“There are so many crickets and frogs here,” Grace says. “I love your house.” There’s a post-rain cacophony of animals and wind and nighttime neighborhood. Emily breathes out a breath she didn’t know she’d been holding, a breath she’s probably been holding for years. She lets it go and lies quietly, listening to the world around her.
        The next thing she knows, David is yelling her name, shaking her.
        “Emily! Emily! Are you okay? EM!” He’s trying to sit her up, and she’s trying to focus on him in the dark.
        “Are you crazy? Did you sleep out here with the sprinklers on?” Emily realizes where she is and jumps up, looking around her.  She puts a hand to her head and finds a leaf in her tangled hair.
        “Where’s Grace? There was a girl here. A girl. GRACE?” Emily cries out, a desperate bleating. 
        “There’s no one else here. Emily, there is no little girl,” David repeats himself quietly. “There’s no little girl.”
        David reaches beside where Emily had just been sleeping and picks up a clean, folded towel. It’s unused.
        “There was a girl,” Emily says shakily, eying the towel. “A little girl. She was lost and she was looking for her mom. Waiting for her mom.” Emily puts a hand to her head, confused and aching. Then she remembers, and runs to her driveway, frantic, “We painted with mud!”
        When she reaches the driveway, she sees her drawings but nothing else. There are no rainbows
arcing to the clouds. There are none of Grace’s little swirls.
        Emily starts crying as reality hits her.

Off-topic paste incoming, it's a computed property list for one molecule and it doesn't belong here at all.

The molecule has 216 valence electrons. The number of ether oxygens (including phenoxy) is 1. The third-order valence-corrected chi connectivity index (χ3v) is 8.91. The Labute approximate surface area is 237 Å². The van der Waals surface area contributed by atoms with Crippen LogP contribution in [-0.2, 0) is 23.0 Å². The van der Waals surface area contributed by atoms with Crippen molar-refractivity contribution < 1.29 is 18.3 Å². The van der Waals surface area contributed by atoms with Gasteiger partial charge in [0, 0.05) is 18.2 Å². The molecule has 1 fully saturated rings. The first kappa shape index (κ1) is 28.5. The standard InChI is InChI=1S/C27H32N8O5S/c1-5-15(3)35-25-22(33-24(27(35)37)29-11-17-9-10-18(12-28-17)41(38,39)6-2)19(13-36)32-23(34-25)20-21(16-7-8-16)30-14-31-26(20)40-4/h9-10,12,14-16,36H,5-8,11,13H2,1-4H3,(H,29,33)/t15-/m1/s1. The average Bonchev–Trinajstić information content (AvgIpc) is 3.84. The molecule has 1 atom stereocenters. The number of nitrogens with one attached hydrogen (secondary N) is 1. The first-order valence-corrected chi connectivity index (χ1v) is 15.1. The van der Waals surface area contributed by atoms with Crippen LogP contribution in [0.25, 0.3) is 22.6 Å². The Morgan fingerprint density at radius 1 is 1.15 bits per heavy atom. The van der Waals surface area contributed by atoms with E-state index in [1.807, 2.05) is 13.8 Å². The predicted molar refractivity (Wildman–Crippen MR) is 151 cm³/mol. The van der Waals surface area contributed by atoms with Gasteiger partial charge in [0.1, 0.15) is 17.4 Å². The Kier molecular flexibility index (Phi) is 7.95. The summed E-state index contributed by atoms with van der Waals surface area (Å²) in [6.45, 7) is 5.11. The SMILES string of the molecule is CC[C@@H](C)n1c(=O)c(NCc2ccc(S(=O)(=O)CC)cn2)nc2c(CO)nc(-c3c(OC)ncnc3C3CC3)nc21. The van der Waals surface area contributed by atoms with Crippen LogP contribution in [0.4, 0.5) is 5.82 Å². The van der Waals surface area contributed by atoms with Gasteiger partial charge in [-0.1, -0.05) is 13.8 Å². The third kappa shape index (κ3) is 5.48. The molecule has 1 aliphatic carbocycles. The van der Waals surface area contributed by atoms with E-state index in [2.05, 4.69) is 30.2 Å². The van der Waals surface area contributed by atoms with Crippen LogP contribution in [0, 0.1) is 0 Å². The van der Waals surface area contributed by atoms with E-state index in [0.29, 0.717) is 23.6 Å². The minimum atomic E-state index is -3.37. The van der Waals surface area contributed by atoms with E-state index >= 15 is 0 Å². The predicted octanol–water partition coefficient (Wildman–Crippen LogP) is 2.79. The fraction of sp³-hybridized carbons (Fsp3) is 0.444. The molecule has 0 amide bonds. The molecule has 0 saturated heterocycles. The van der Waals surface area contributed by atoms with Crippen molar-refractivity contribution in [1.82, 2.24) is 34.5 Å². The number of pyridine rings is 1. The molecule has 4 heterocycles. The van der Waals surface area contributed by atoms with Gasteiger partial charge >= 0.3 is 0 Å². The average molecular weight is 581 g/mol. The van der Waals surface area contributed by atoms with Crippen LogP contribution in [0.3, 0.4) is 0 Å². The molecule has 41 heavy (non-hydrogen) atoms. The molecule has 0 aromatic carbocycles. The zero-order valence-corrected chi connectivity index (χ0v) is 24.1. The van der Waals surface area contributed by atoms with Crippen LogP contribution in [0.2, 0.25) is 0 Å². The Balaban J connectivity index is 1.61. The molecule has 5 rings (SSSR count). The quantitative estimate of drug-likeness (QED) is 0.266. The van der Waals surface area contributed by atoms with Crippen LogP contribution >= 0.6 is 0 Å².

She collapses in the driveway, and David drops to her side, putting the fresh towel around her shoulders along with one of his arms.
        “It’s okay, baby. You’re okay,” he says, staring earnestly, giving her that smile. He focuses on her eyes, and his own widen. “Are you high? Are you tripping right now?”  
           Emily cries into his shoulder. “I’m sorry. I messed up but I messed up in a good way, it was such a good way. I’m so sorry I’m such a grumpy, sad lump of a person. I’m sorry you’ve had to put up with that for so long. I have joy, and I just forgot. I love you, and I’m sorry I’ve been the way I’ve been.” She holds nothing back, stuffs nothing down, just lets it tumble.
           David can’t make sense of his wife’s sobs but asks no questions and just lets her cry. Slowly, he helps her inside the house. They take a seat in the living room, where the TV is still on, still muted, but no longer showing any cakes. Emily tries to pick up the remote control but she’s shaking, weak and exhausted, so David grabs it and turns off the TV.
        Emily points to the chocolate wrapper still on the couch before recounting her mistake and the trip that followed. David laughs and gives her leg a squeeze.
        “I guess you were more productive today than expected,” he says. Emily loves him for his lack of judgment.
        “And all you’ve eaten since lunch is chocolate?” he asks. Emily nods, eyebrows raised in an apologetic arch. He leads her to the kitchen for some dinner, and the last thing she sees as they walk out of the TV room is the portrait of the man hanging on the wall.  He is frozen in place, unmoving and unmoved.
Shayna Brown is an emerging writer, currently a semester away from completion of her Master of Writing from Johns Hopkins University. She lives in Austin, Texas with her son, four step-kids, and husband.  By day she runs a post-production sound studio for TV shows and movies, and mornings and nights are spent writing. She has been a lecturer at the University of Texas at Austin, and spoken at SXSW about vulnerability. She writes about family, vulnerability, and connection.